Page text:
Building a STEM pipeline
One of the most exciting aspects of SHINE is that 56 percent of students stay in the program for at least 2.5 years. Many students stay longer than this—several students and families who entered SHINE in 1st grade and are now in 7th and8th grade. In 2013, 100 percent of 5th grade students enrolled in the Middle School Career Academy. Students from the academy are now enrolling in the 9th grade STEM Career and Technical Institute. The next step is for older students to gain credits through Lehigh Carbon Community College STEM programs. SHINE is working to build a STEM pipeline from kindergarten to career!
Partnerships with Carbon Career & Technical Institute and Lehigh Carbon Community College are key to providing the Middle School Career Academy. Several local businesses partner to donate time and money to support specific projects. Businesses also offer field trips that expose students to STEM-related industries. STEM professionals provide demonstrations, serve as guest speakers, and contribute to curriculum development.
Relationships have been developed with UGI Gas Company, KME-Kovatch Inc. (a global manufacturer of fire trucks), the Green Energy Industry Partnership, and Blue Mountain Manufacturing. The Kovatch Corporation, the Carbon Career & Technical Institute, local police departments, and the County DUI Task Force are currently supporting a project for students to engineer a DUI Checkpoint Vehicle.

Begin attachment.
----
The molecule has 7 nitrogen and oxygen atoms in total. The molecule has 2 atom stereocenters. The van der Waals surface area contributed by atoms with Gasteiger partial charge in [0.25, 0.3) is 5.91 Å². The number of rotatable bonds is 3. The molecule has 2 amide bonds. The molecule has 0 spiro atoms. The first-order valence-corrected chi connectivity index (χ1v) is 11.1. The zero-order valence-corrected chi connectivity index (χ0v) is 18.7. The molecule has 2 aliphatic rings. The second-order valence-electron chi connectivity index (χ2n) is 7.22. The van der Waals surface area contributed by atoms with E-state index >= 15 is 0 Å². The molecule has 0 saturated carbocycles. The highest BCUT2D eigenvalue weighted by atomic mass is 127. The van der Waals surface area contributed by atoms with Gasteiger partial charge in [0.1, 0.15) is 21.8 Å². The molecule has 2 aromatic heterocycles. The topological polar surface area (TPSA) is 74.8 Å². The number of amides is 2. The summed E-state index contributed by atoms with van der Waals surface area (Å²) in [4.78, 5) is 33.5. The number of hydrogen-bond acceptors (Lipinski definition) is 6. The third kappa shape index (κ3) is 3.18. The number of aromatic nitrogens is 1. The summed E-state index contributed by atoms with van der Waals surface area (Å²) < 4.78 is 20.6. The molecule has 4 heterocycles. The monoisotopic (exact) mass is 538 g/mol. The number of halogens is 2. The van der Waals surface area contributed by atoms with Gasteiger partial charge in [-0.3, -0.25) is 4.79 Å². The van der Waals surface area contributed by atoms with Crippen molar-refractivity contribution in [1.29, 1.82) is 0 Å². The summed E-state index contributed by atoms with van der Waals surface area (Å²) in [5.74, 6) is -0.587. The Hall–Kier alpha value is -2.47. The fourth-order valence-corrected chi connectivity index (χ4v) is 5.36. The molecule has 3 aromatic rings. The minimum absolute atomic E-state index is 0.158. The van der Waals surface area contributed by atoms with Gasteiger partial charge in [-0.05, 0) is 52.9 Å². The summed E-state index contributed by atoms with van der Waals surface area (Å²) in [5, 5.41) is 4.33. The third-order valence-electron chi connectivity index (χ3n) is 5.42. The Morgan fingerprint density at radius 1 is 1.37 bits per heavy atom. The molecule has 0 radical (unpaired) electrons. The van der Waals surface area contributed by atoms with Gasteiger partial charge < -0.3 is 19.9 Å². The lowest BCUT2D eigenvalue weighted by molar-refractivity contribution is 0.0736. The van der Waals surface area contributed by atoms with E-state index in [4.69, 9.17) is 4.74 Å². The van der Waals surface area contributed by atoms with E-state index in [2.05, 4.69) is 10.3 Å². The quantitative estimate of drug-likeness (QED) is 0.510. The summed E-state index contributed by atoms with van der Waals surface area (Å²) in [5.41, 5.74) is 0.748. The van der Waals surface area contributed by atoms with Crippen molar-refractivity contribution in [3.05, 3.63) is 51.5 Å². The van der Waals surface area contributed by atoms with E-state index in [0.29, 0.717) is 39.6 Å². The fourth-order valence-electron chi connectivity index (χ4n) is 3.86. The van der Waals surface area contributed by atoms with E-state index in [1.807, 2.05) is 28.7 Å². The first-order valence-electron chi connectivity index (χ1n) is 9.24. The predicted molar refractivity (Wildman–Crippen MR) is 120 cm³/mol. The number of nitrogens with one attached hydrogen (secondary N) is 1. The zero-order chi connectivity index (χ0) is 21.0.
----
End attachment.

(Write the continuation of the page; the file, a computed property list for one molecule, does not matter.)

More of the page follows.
Lehigh Carbon Community College Work Study Program
Pennsylvania State System of Higher Education
Advice for Success
What feature of your program do you think has been most crucial for success?
I feel there are two features that have been critical to the success of the SHINE program:
Utilizing an external evaluator provides accountability, especially in tough times. Schools, businesses and policy makers want to see a return on investment and SHINE can show a significant amount of supporting data and outcomes to these partners due to its commitment to rigorous evaluations.
Providing assessment-driven instruction to all of its students. SHINE achieves this by creating an instructional plan for each student based on numerous assessment tools that demonstrate strengths and weaknesses in reading, math and science. The instructional plan is a living document that changes with the needs of the students. Teachers focus on academic areas that utilize motivating, assessment-driven STEM activities.